Again like Swift, Boulle makes satirical play not only with the hero but with his captors' very human foibles. This world's three races are gorillas, natural aristocrats who are strong on leadership quality; chimps, intellectuals who make the major scientific discoveries; and orang-utans, representing the hidebound Old Guard of science and education. (And, no doubt, librarianship.) Orang-utans prefer comforting, traditional textbooks, no matter how full of errors, and oppose new-fangled ideas like the heresy that their planet isn't the centre of the universe. Does this sound somehow familiar?
Naturally it's a high-ranking orang-utan who, even after Merou has learned to speak fluent Ape, insists he must be a trained animal who parrots a few rote phrases. Our hero's breakthrough comes when he addresses a major ape conference – with appropriate modesty: "I know my appearance is grotesque, my figure repulsive, my features bestial, my smell sickening ..." As Boulle artfully indicates, the audience is won over not wholly by eloquence but by the amazing "tricks" Merou performs. A human who can lift and drink a glass of water! Sensation! Applause!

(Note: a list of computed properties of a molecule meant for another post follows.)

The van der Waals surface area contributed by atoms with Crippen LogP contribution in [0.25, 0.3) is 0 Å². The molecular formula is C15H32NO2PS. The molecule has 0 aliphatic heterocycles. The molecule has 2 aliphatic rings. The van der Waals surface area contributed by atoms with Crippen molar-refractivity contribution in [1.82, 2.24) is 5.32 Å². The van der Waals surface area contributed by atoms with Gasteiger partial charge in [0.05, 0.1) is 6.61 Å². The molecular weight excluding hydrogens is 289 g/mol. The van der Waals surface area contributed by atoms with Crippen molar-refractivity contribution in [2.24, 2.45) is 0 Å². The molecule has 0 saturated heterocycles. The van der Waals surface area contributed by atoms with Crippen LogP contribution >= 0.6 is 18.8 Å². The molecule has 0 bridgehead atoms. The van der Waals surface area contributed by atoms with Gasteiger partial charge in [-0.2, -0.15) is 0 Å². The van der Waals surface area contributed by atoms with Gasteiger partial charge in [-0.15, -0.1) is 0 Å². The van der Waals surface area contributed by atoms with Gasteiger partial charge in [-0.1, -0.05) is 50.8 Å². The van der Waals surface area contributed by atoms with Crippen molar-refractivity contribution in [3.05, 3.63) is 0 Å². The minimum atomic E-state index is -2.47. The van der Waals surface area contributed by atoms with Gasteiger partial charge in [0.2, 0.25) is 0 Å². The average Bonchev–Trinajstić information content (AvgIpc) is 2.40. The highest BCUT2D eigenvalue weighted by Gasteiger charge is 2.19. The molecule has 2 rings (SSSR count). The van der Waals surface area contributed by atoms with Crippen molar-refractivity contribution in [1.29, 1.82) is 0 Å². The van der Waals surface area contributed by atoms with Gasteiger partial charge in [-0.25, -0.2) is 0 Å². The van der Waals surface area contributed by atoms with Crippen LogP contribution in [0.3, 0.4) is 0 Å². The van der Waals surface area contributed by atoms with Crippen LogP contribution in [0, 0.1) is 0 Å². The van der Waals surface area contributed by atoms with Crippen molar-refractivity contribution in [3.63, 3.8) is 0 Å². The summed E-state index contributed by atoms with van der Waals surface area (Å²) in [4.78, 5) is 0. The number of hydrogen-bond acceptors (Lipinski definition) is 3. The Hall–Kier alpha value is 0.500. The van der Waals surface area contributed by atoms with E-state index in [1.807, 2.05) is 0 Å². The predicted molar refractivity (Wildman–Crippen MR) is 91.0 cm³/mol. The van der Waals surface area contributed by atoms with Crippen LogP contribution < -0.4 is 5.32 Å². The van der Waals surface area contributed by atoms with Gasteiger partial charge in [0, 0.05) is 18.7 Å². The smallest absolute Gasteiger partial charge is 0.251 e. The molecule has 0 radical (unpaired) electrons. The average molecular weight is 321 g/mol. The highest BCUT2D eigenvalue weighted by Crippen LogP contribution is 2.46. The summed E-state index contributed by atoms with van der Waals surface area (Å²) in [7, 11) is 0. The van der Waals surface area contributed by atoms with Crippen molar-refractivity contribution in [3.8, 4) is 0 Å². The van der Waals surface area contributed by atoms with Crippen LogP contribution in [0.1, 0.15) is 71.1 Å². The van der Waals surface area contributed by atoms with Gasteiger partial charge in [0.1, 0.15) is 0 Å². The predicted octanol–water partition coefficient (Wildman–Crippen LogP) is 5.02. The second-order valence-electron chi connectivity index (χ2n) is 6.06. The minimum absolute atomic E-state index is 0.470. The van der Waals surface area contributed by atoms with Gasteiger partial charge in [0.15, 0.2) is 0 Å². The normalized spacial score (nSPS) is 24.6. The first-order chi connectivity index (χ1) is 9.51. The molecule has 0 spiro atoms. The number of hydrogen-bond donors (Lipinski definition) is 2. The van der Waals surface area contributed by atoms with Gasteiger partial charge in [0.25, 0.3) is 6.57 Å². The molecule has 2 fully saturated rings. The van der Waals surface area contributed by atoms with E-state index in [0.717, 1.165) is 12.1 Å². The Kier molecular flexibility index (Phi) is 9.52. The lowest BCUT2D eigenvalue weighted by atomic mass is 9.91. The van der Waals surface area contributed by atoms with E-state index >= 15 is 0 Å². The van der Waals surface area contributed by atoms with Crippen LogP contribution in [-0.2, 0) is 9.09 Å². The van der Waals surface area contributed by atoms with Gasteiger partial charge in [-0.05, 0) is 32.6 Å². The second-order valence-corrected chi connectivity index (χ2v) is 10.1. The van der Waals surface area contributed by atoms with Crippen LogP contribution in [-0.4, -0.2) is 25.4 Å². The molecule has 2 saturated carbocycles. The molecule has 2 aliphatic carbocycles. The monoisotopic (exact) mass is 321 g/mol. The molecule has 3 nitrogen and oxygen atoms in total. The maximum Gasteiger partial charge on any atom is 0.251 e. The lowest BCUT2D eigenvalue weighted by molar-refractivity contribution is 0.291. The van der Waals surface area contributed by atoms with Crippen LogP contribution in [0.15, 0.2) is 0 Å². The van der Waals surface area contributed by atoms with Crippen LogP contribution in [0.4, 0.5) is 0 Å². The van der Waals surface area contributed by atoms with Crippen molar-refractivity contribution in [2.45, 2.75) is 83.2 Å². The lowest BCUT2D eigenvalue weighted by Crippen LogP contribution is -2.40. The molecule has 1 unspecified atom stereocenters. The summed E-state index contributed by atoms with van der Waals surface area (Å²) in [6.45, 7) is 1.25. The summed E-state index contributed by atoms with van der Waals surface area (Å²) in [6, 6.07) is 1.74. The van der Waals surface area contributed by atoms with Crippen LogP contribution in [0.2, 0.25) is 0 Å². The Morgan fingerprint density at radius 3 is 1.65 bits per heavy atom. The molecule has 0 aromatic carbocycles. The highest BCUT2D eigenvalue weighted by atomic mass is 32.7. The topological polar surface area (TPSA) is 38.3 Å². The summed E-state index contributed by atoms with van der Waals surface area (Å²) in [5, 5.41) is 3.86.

The famous movie image of the Statue of Liberty doesn't appear, but Monkey Planet has a similar punchline. Ape archaeologists unearth evidence that humans once ruled their world, and that intelligence can be lost as well as gained – underlined by the fact that learned Professor Antelle, leader of France's interstellar expedition, reverts to mindlessness while imprisoned in the apes' zoo. When Merou returns to Earth, 700 years have passed thanks to relativistic time-stretching, and the uniformed official who greets him on touchdown is ... a gorilla.